Stop assisting antigun legislation to pass. Then, stop allowing antigun legislation to pass. Once you’ve done that, start working toward restoring RKBA as fast as practical. Small losses are meaningful and occur to often with the support of many gun owners and some nominally pro-RKBA groups.

David

SMMAssociates
February 24, 2007, 11:38 PM
Pretty much what David said....

If we insist on "the big one" (with the possible exception of a simple recognition of the absolute nature of "shall not interfere") we're either not going to get it, or have to wait forever.

The anti's are taking that view - incremental victories.

There's nothing (IMHO) wrong with incremental victories in the pro column either.

For example, OH's CHL law is full of flaws and poison pills. It may have made more sense to wait for a better one. But the "blood will run in the streets" view of the terrorist and criminal friendly folks who opposed it, has been shown to be the nonsense it is. We just fixed some of the worst parts of the bill and hopefully will be able to continue doing that. In short, incremental victories for us are incremental defeats for the terrorist and criminal friendly types. The secret is to make it a win for us and a loss for them, and to show just how wrong they were.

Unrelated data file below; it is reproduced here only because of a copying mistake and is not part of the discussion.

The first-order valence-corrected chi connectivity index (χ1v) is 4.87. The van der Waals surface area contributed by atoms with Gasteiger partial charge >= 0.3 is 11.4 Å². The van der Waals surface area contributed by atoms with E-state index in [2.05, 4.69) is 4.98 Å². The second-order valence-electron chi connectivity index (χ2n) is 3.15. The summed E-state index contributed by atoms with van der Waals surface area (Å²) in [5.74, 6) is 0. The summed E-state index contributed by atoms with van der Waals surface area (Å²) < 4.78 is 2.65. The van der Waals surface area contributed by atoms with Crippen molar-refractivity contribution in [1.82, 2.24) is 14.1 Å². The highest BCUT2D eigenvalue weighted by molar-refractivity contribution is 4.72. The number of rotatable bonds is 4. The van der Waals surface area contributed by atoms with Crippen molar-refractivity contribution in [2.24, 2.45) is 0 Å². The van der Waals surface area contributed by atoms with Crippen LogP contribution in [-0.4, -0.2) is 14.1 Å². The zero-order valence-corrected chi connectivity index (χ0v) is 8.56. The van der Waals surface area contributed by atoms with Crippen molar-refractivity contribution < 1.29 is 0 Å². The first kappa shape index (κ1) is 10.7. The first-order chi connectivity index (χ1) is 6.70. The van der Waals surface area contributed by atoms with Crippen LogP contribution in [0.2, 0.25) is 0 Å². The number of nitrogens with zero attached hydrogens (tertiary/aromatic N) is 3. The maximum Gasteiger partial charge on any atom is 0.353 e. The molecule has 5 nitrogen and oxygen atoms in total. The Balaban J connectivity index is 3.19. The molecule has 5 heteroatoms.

If it's a "two steps forward and one step backwards", well at least we're one step forward....

Yes - you can be too reasonable and compromise a little too much. We have to be careful of that. But I'd rather have half a loaf with an option on the other half, than nothing....

Regards,

antsi
February 24, 2007, 11:43 PM
That's all I'm advocating: do the best you can actually do, given the political realities of the moment. Set the most favorable goal that is achievable, and work toward it.

Waitone
February 25, 2007, 12:51 AM
Get what you can under current circumstances then come back for more at a later and under different circumstances. Where I think we lose is by not demanding rollback of unconstitutional, ineffective or counterproductive gun legislation. Except for the NRA shooting sports participation in the debate is "No".

ConstitutionCowboy
February 25, 2007, 01:04 AM
What the anti-RKBA crowd does is unconstitutional . Their little baby steps are mostly devious, couched, disingenuous, and deceitful. They can't get anywhere any other way. Our quest to unfetter our RKBA is constitutional in nature. One good ruling can remove just about all the unconstitutional law in one fell swoop. Why would you want to dick around with bits, pieces, placations, and divisive complications when it would be so easy to accomplish our task in one step?